“I want to make Croydon an area to be proud of”: interview with Peter Staveley, UKIP’s candidate for the London Assembly


By - Thursday 24th March, 2016

Andrew Hamilton-Thomas talks to UKIP’s local candidate for May’s London Assembly election


Photo by Peter Staveley, used with permission.

Tell me a bit about yourself; what makes you passionate, and why you want to represent UKIP as the Croydon and Sutton representative on the London Assembly?

I got into politics initially because I discovered that the UK was paying a large amount of money every year (currently around £20 billion gross, £10 billion net) just to belong to the political construct that is the EU, which I felt could be better spent at home. I then discovered that most of the EU laws are made in secret and that the MEPs have fewer powers than peers in the House of Lords, yet most of those laws affect people in Croydon.

I am a passionate supporter of devolving democracy to the lowest practical level, including having national and local referendums on important issues, as is currently done in Switzerland.

It is clear to me that in Croydon Council, both the recent Labour and current Conservative administrations have more interest in arguing with each other and walking out of meetings than in deciding how to improve the lives of the citizens of Croydon.

I want to see Croydon improve and make it an area for me to be proud of, rather than the current situation where it is often used as the butt of jokes.

What kinds of issues do you come across when canvassing the residents of Croydon and Sutton, and what’s their perception of UKIP as a whole?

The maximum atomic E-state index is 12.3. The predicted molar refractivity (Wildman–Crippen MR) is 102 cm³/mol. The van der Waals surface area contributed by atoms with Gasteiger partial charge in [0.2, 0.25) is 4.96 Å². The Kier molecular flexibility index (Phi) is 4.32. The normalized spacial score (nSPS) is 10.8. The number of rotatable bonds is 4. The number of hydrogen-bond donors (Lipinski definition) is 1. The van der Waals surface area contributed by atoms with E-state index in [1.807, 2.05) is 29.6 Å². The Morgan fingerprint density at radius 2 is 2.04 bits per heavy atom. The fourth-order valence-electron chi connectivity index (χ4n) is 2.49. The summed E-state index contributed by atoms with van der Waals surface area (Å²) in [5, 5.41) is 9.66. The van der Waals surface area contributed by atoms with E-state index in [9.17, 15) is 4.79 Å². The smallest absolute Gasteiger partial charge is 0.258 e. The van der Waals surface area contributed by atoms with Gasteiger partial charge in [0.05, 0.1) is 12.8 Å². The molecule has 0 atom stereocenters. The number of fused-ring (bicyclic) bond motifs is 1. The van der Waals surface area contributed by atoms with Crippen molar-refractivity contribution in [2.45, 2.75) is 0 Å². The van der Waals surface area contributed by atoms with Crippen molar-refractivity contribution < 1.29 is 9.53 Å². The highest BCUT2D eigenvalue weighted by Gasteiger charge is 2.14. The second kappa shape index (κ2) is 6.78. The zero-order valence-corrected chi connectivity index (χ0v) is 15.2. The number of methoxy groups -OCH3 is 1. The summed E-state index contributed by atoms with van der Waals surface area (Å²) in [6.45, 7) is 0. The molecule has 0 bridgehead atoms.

The main issues are the, high cost of housing, lack of places in local schools, and problems in the National Health Service in Croydon.

These are all symptoms of the rising population in London and Croydon, plus the fact that there was little planning or preparation done by the established parties to cater for the increased population.

What UKIP is finding in Croydon and Sutton is that voters recognise that many of these issues were caused by the policies of the EU and they see that UKIP is the only party that is prepared to explain this and to challenge the established Political Class.

London is one of the most ethnically diverse cities in the UK and Croydon is a true reflection of that. UKIP has a stigma of being anti-immigration, and Winston McKenzie’s high-profile exit from the party on the grounds of racism appeared to support what most of London ethnic minorities where already thinking. What’s your response to that?